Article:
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The Avodah Blog

What We Witnessed At The Border

Every morning during the month of Elul, we are instructed to blow the shofar to awaken our slumbering soul. Rabbi Alan Lew describes the shofar as “an ancient alarm–it was something that we blew at a really desperate, urgent time.”
Right now we face an urgent time that demands that we wake up, take notice and work toward justice.

Last week, Avodah’s Executive Director Cheryl Cook and Deputy Director Steve Bocknek represented Avodah as part of a delegation of 17 national Jewish organizations to the US/Mexico border to witness the experiences of immigrants and asylum seekers and to help identify how the Jewish community can meaningfully respond. We met with men, women and children seeking asylum in the United States, those who were recently deported to Tijuana, as well as refugee resettlement staff, asylum attorneys, representatives of U.S. Citizenship and Immigration Services, and the Consul General of Mexico. Jewish tradition teaches us the importance of bearing witness and after 20 years of direct service work, we know how important it is to be proximate to the issues we hope to impact and the people we are trying to empower.

Avodah Executive Director Cheryl Cook speaks to the #JewsAtTheBorder contingent after visiting a children’s shelter.

Fleeing Violence, Persecution and Poverty

Violence, extreme poverty and persecution in neighboring countries have created levels of desperation that are hard to fathom. In Tijuana, we visited Instituto Madre Asunta, A.C., a shelter for women and children, where many had fled rape, the most brutal forms of gang violence, and extreme poverty. They are waiting, hoping to claim asylum in the United States so they can have a better life. We saw women sitting quietly, while their kids played in the small courtyard, or napped in their laps. Sister Adelia Contini, who directs the shelter, estimates people now wait between three and four weeks before they can apply for asylum. Their lives hang in limbo as they wait.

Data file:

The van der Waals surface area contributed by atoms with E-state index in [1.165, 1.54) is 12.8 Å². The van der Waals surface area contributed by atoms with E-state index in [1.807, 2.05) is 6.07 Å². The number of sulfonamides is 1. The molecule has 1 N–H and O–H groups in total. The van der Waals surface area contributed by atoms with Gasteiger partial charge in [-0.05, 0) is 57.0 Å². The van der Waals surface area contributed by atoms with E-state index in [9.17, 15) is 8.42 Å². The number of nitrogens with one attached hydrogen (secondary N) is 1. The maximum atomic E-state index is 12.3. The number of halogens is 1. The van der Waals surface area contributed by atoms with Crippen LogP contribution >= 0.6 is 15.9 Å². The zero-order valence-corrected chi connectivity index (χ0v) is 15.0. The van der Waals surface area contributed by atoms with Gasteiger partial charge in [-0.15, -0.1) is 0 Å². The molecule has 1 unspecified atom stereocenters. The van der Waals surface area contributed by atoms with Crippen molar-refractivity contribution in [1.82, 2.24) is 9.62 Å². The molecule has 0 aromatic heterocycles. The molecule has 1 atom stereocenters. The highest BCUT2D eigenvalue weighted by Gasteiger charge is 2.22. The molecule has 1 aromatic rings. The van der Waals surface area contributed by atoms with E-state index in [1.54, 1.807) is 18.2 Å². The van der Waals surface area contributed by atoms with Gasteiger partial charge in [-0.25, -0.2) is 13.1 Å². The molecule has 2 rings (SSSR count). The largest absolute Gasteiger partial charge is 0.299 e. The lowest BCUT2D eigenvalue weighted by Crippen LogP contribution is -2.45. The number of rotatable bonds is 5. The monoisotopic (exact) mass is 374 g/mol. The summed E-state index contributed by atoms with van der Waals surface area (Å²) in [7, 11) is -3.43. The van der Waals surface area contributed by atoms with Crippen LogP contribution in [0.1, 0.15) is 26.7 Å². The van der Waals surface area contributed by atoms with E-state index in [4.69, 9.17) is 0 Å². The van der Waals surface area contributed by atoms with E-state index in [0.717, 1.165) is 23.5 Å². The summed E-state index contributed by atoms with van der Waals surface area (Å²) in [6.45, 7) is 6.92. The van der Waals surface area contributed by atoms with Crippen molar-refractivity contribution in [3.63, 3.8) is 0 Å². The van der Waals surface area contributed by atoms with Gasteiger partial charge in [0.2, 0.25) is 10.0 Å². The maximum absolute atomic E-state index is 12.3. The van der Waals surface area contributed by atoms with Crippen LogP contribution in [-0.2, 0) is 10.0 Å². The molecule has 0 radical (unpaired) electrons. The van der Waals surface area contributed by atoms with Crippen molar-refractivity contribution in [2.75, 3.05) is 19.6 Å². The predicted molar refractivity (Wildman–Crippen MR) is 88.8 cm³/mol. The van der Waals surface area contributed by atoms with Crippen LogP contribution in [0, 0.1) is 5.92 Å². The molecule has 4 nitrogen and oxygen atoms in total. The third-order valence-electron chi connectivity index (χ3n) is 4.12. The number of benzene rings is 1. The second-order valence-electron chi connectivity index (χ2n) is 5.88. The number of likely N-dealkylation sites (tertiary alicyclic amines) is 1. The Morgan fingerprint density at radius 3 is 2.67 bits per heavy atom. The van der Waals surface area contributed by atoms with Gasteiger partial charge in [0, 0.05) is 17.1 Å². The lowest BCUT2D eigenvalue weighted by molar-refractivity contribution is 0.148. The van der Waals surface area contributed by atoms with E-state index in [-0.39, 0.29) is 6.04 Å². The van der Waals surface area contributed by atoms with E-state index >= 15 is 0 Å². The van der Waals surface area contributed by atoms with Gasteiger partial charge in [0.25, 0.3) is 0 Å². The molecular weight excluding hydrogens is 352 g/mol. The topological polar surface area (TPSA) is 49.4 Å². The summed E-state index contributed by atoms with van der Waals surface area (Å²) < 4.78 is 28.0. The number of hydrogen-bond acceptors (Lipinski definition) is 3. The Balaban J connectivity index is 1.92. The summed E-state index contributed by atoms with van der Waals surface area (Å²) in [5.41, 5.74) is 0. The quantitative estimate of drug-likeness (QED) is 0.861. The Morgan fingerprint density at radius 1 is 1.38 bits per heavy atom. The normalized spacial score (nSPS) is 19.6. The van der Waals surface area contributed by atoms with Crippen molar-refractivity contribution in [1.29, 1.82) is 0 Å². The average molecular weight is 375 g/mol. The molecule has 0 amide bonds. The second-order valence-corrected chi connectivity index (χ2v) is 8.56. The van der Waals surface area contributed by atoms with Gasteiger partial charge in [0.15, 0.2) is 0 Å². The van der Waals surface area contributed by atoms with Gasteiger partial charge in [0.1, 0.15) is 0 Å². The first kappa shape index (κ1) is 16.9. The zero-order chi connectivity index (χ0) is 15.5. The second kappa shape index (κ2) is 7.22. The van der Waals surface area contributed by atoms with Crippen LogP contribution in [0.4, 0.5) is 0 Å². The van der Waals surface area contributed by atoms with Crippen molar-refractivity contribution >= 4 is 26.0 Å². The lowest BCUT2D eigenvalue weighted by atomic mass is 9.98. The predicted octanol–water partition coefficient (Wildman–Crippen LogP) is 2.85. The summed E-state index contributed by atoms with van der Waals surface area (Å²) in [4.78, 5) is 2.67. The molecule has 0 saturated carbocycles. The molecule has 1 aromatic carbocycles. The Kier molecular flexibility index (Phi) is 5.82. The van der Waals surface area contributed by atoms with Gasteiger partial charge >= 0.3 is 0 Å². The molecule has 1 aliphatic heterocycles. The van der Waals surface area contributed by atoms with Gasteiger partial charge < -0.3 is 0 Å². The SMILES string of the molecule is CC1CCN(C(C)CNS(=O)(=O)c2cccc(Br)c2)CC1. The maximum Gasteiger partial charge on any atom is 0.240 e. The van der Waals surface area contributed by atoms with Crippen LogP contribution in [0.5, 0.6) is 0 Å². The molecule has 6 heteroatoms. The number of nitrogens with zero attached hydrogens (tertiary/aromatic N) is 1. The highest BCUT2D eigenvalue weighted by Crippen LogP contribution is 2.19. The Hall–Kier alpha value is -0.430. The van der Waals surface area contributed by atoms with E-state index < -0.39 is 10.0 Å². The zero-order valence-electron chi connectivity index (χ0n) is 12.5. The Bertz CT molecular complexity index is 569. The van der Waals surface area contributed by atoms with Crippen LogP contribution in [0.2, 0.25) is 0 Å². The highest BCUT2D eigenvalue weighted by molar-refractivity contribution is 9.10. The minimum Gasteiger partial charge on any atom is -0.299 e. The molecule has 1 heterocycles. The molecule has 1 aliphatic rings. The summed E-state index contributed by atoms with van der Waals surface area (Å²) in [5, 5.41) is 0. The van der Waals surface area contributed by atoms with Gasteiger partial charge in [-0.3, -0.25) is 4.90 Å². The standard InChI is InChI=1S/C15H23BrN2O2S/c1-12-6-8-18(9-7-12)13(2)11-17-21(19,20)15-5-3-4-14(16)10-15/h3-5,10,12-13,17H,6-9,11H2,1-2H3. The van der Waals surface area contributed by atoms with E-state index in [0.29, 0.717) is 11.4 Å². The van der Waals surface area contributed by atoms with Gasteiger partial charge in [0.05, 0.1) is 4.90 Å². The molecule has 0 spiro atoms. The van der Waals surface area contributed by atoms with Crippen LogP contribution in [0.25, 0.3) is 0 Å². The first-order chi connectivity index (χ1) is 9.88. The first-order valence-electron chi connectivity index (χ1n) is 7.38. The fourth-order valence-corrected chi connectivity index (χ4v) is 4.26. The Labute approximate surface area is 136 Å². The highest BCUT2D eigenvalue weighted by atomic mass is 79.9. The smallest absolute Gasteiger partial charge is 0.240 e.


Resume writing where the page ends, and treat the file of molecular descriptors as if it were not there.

At Casa del Migrante, a neighboring men’s shelter, we met with director Father Pat Murphy. He told us that in the past, the men would typically spend a few nights at the shelter while on their way north as farmworkers. Now, they often spend weeks or up to 11 months.

Cheryl Cook speaks with P., an immigrant who was recently detained and deported to Tijuana.Upon entering the men’s shelter, our group recognized two young men, P. and F., sitting on a bench. Just a day earlier, the pair had been in San Diego for a mass “Operation Streamline” hearing, a joint DHS/DOJ zero-tolerance initiative to border crossing that began in 2005. It mandates that nearly all undocumented immigrants crossing the Southern border be prosecuted through the federal criminal justice system in group hearings. Up to 70 people can be tried at the same time. Some cases are handled in a matter of hours, from arraignment to sentencing to deportation. Due to the rapid processing, those who should be able to request asylum, are often not given the opportunity to do so and may have to serve a prison term, despite possible eligibility for legal protections.

P. (pictured right), 34, agreed to tell us his story. He is married and the father of four. At home, he was unable to make enough money to support his family. “My wish was to cross, get a job, and send money home. I wanted to give my children a better future.” When asked if he would try to cross into the U.S. again, P. broke down crying, explaining that he wouldn’t; his son had begged him not to. That said, he wasn’t sure what he’d do next. The second man, F., 24, commented that it was exceedingly difficult being detained in a cold holding cell with bright lights on at all times. The men are fed just one meal a day and given inadequate water, while shackled to 18 others. “I didn’t do anything violent, like a criminal. Why did I have to be chained?” F. asked.